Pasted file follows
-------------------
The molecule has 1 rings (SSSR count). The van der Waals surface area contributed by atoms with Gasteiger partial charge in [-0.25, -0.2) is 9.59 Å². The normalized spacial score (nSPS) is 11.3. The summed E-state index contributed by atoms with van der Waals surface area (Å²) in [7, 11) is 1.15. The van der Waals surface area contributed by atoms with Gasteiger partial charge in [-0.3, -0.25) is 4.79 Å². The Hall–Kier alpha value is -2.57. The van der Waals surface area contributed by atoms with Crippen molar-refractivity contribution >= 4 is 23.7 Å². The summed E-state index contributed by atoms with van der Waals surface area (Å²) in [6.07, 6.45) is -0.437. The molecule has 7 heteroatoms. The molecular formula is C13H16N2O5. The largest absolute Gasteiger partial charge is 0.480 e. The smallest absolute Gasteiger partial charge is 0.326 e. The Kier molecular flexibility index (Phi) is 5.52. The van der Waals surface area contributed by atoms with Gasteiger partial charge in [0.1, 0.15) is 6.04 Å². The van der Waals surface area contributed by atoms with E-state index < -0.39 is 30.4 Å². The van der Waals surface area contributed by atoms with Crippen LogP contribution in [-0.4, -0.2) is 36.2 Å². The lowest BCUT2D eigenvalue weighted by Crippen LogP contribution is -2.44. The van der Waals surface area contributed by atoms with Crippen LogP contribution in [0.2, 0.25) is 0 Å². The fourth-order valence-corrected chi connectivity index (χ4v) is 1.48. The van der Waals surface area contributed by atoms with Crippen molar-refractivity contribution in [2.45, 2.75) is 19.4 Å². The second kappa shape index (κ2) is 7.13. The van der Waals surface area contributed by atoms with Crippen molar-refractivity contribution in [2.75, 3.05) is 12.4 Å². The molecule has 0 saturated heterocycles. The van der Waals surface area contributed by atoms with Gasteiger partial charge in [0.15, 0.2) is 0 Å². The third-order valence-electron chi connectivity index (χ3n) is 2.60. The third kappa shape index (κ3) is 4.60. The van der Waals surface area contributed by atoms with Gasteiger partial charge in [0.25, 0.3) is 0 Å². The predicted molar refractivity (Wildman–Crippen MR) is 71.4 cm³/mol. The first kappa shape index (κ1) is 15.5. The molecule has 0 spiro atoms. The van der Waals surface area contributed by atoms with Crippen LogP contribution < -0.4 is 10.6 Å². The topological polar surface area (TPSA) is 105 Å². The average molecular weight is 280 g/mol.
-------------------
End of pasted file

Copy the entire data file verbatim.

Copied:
The molecule has 1 rings (SSSR count). The van der Waals surface area contributed by atoms with Gasteiger partial charge in [-0.25, -0.2) is 9.59 Å². The normalized spacial score (nSPS) is 11.3. The summed E-state index contributed by atoms with van der Waals surface area (Å²) in [7, 11) is 1.15. The van der Waals surface area contributed by atoms with Gasteiger partial charge in [-0.3, -0.25) is 4.79 Å². The Hall–Kier alpha value is -2.57. The van der Waals surface area contributed by atoms with Crippen molar-refractivity contribution >= 4 is 23.7 Å². The summed E-state index contributed by atoms with van der Waals surface area (Å²) in [6.07, 6.45) is -0.437. The molecule has 7 heteroatoms. The molecular formula is C13H16N2O5. The largest absolute Gasteiger partial charge is 0.480 e. The smallest absolute Gasteiger partial charge is 0.326 e. The Kier molecular flexibility index (Phi) is 5.52. The van der Waals surface area contributed by atoms with Gasteiger partial charge in [0.1, 0.15) is 6.04 Å². The van der Waals surface area contributed by atoms with E-state index < -0.39 is 30.4 Å². The van der Waals surface area contributed by atoms with Crippen LogP contribution in [-0.4, -0.2) is 36.2 Å². The lowest BCUT2D eigenvalue weighted by Crippen LogP contribution is -2.44. The van der Waals surface area contributed by atoms with Crippen LogP contribution in [0.2, 0.25) is 0 Å². The fourth-order valence-corrected chi connectivity index (χ4v) is 1.48. The van der Waals surface area contributed by atoms with Crippen molar-refractivity contribution in [2.45, 2.75) is 19.4 Å². The second kappa shape index (κ2) is 7.13. The van der Waals surface area contributed by atoms with Crippen molar-refractivity contribution in [2.75, 3.05) is 12.4 Å². The molecule has 0 saturated heterocycles. The van der Waals surface area contributed by atoms with Gasteiger partial charge in [0.15, 0.2) is 0 Å². The third-order valence-electron chi connectivity index (χ3n) is 2.60. The third kappa shape index (κ3) is 4.60. The van der Waals surface area contributed by atoms with Gasteiger partial charge in [0.25, 0.3) is 0 Å². The predicted molar refractivity (Wildman–Crippen MR) is 71.4 cm³/mol. The first kappa shape index (κ1) is 15.5. The molecule has 0 spiro atoms. The van der Waals surface area contributed by atoms with Crippen LogP contribution < -0.4 is 10.6 Å². The topological polar surface area (TPSA) is 105 Å². The average molecular weight is 280 g/mol.